Who’s sorry now? The Apologies (Scotland) Bill
Sometimes, saying sorry can go a long way to resolving a dispute. But if there are potential legal implications involved, you might think twice. Unlike the position in England & Wales, Scotland does not have a statutory framework dealing with the effect of an apology on liability. However, that could be about to change.
The Apologies (Scotland) Bill
The Apologies (Scotland) Bill is currently under Stage 1 consideration by the Scottish Parliament, with responses to committee questions sought before early May 2015. The Bill is designed to give legal protection to an expression of apology. It provides that in civil proceedings, with the exception of fatal accident inquiries and defamation proceedings, apologies will not be taken into account when considering liability.
An apology is defined as a statement that a person is sorry about an act, omission or outcome. It can be made by the person apologising (which can include a company) or by someone else on their behalf. Express or implied admissions of fault are covered, as are statements of fact in relation to the act, omission or outcome and undertakings to look at the circumstances with a view to preventing a recurrence. The Bill does not have retrospective effect; it will only apply to proceedings commenced after any Act comes into force.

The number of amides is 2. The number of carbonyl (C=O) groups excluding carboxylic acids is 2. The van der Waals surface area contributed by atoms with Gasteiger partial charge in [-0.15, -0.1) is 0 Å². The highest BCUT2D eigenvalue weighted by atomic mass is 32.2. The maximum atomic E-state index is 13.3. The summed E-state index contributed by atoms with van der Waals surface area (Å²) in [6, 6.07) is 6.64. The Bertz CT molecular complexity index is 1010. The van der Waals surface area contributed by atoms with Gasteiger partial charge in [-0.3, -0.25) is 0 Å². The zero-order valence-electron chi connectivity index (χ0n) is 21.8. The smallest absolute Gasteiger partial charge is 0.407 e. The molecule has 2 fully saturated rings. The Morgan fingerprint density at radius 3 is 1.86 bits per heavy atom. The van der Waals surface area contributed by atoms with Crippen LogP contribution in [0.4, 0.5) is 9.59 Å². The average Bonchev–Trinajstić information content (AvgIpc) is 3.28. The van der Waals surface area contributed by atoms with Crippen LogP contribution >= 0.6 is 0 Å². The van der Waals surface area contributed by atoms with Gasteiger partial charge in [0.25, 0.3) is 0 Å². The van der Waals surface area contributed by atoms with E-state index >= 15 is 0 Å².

The Bill has a broader purpose than simply protecting certain statements. It is hoped that the legislation will encourage a “cultural and social change in attitudes towards apologising.” The notes accompanying the Bill cite evidence from other jurisdictions with apology laws suggesting that such laws may lead to a decrease in the amount and cost of litigation. The Financial Memorandum, referring to experience in Michigan, suggests a 50% reduction in personal injury cases in eight years may be possible. It will be interesting to see whether the proposed legislation can achieve its anticipated aims in Scotland, whether in the personal injury sphere or beyond.
 In England and Wales, Section 2 of the Compensation Act 2006 states: “An apology, an offer of treatment or other redress, shall not of itself amount to an admission of negligence or breach of statutory duty.”